14.773 Political Economy: Institutions and Development
Economists and policymakers increasingly realize the importance of political institutions in shaping economic performance, especially in the context of understanding economic development. Work on the determinants of economic policies and institutions is in its infancy, but is growing rapidly. Subject provides an introduction to this area. Topics covered: the economic role of institutions; the effects of social conflict and class conflict on economic development; political economic determinants of macro policies; political development; theories of income distribution and distributional conflict; the efficiency effects of distributional conflict; the causes and consequences of corruption; the role of colonial history; and others. Both theoretical and empirical approaches discussed. Subject can be taken either as part of the Development Economics or the Positive Political Economy fields.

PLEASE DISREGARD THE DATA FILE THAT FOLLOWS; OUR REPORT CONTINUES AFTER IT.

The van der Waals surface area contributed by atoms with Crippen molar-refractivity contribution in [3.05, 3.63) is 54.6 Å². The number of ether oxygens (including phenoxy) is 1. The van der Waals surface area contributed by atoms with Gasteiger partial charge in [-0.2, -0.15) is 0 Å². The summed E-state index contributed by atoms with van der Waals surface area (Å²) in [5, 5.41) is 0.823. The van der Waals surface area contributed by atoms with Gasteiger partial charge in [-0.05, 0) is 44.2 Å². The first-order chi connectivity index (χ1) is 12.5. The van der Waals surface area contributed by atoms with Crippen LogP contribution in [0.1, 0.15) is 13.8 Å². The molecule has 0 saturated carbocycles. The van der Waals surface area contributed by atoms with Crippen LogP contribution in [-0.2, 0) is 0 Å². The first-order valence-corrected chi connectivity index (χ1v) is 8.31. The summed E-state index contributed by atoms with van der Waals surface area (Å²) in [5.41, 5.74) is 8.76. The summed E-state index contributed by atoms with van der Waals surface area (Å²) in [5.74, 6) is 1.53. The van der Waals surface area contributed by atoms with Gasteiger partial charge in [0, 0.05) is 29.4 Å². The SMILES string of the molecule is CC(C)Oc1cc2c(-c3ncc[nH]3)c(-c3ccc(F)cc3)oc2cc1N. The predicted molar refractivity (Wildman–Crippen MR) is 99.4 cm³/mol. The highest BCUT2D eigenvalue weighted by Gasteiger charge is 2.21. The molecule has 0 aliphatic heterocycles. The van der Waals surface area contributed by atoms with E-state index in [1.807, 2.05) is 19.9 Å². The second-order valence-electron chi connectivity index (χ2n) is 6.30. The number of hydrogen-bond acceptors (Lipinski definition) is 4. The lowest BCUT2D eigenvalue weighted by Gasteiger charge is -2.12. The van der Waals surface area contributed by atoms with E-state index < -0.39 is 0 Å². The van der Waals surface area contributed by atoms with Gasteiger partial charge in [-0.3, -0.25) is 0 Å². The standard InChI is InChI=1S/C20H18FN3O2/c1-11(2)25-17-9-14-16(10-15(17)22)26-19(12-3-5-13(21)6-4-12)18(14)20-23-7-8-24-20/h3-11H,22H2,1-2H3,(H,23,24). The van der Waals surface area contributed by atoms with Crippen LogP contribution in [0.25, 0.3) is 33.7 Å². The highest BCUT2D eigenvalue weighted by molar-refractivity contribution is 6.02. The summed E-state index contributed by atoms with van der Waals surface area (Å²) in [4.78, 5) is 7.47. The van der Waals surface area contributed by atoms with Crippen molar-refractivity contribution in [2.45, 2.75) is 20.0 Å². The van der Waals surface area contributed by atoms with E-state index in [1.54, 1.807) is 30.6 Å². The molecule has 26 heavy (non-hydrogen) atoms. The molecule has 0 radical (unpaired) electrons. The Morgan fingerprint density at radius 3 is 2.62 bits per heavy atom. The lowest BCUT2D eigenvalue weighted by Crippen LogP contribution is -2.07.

Lecture occurs 10:30 AM to 12:00 PM on Tuesdays and Thursdays in E51-376.
This class counts for a total of 12 credits. This is a graduate-level class.
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